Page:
Yesterday, the youth sports team I coach with another DC-area blogger had their holiday party. Of course, I was obligated to bring something. Something impressive, and obviously, something chocolate. Fortunately, a few weeks ago, I stumbled upon the concept of the zebra bundt cake on Jessica’s blog.
It involves mixing together an oil-based bundt cake batter, incorporating cocoa powder into one half of the batter, and layering it to create a zebra-like pattern.
When I saw this, I began to wonder if there were creative ways to bring color into this. Since last night was also the fifth night of Hanukkah, my co-coach and I got together to make a zebra bundt cake with white vanilla batter and “blue velvet” batter to bring some blue and white to the gathering.
Blue and White Zebra Bundt Cake Ingredients (as adapted from Bake Me Away)
1 1/2 cups granulated sugar
6 large eggs
1 1/2 cups whole milk
1 1/2 cups vegetable oil
1 1/2 teaspoons vanilla extract
3 cups plus 2 tablespoons all-purpose flour
3 teaspoons baking powder
1/2 teaspoon salt
2 1/2 tablespoons Dutch-process cocoa powder (Green and Blacks)
Blue food coloring
In the bowl of an electric mixer, beat together the eggs and sugar until light, then beat in the milk, oil, and vanilla until combined. In a separate bowl, whisk together the three cups of flour, baking powder, and salt. Add the dry ingredients to the wet ingredients and mix until fully incorporated. Remove four cups of the batter and set aside – this is the white/vanilla batter.
Take the remaining batter and add cocoa powder plus reserved two tablespoons of flour. Mix, then add blue food coloring until desired color is achieved. Now you have your blue velvet batter.
My that’s bright. Now it’s time to get your zebra on. Drop a scant ¼ cup of white batter in one corner of a buttered and floured bundt pan, then drop a scant ¼ cup of blue batter in the center of the white batter.Repeat this until all the batter is used up. Step back, and admire the beautiful zebra pattern.
Bake at 350° F for 50-55 minutes; cool the cake in the pan for 20 minutes and then invert on a cooling rack.
Awesome stuff, no? See what it looks like when you cut into it.
Did you just say “woah”? I hope so. Jessica did a better job coaxing out the zebra pattern, but I think our cake looked pretty neat, too. Even more importantly, a nice, subtle cocoa kick was evident in every bite. My kind of cake.
Now one thing this is missing is some kind of frosting. I could have done a nice chocolate ganache, but to keep with the color theme, I wanted a very white frosting. I recalled that I'd been meaning to try out a “cooked flour frosting.” You see, Jenna over at Modern Domestic had bravely given such a recipe from Baked Explorations a shot a little over a month ago, and it didn’t go quite as planned, so she whipped up a meringue buttercream in a snap. She was interested in reader feedback on how to get this to work, so I decided to give a flour-based vanilla buttercream a shot to see if I could divine any tips. I cut the recipe in half, and hoped I might be able to make this happen.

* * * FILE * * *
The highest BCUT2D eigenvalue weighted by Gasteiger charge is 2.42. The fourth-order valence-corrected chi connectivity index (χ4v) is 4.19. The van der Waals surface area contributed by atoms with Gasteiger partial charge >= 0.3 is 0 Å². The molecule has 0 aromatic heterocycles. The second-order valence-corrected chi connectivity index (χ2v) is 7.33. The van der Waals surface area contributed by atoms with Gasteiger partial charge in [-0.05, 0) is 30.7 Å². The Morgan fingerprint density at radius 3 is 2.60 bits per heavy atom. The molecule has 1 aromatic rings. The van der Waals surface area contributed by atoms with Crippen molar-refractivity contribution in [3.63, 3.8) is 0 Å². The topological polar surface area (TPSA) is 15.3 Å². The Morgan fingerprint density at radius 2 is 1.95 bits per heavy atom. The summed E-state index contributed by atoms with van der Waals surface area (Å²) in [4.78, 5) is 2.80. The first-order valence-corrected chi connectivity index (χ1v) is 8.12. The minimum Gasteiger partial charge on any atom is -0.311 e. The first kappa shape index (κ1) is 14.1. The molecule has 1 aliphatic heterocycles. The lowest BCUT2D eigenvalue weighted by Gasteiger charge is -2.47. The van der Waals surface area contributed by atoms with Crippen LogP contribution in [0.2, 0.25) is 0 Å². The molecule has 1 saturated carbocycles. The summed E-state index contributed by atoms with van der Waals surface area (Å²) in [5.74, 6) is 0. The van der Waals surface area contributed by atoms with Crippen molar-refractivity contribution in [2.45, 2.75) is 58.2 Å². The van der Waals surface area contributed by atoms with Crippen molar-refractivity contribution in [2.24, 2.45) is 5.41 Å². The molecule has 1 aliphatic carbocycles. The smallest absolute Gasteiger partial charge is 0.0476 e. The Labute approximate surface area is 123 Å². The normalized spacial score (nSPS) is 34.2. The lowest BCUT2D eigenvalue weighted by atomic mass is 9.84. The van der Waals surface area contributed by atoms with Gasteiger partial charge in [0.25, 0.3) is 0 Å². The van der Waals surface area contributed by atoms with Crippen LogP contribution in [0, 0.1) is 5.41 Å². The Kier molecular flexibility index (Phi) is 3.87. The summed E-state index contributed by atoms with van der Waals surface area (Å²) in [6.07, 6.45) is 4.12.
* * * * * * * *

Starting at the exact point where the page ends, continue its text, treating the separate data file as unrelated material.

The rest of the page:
Vanilla Buttercream Ingredients (as adapted from Baked Explorations)
3/4 cups granulated sugar
2 tablespoon plus 2 teaspoon all purpose flour
3/4 cups whole milk
2 tablespoon plus 2 teaspoon cup heavy cream
3/4 cups unsalted butter, soft but cool
2 teaspoons pure vanilla extract
Whisk together the flour and sugar in a saucepan, then slowly whisk in the milk and cream and cook over medium heat until mixture comes to a boil and thickens (about 10 minutes for this half batch).
Doesn’t that look delicious? Don’t worry, it will turn into frosting, I promise. Transfer the mixture to a stand mixer and beat on high speed with the paddle attachment until cool (almost cold) – this will take about 6-8 minutes for this half batch, and at the beginning, steam will rise from the mixing bowl. This looks really cool, and this process alone is worth taking a try at making this frosting.
Now it’s time for the tricky part – adding the butter.
It’s key in this recipe to use butter that is the right temperature. To achieve “soft but cool” butter, I took fully softened butter, stirred it up, and refrigerated it, stirring it every couple of minutes to maintain the softness while cooling it.
Once I had a cool four-sugar-milk mixture, I added forkfuls of “soft but cool” butter while beating on low speed. Once the butter was incorporated, I beat the mixture on medium speed for two minutes, and once it was light and fluffy, I added the vanilla.
The result? A light, creamy buttercream that is stable at room temperature (!). I credit the treatment of the butter, since it’s all about the butter, all the time. This is a versatile frosting, and it went perfectly with the zebra bundt cake. As well as brownies and cookies that others brought to our party. This is some serious frosting.
Serious frosting, for a serious zebra cake.
What's your favorite approach to making frosting?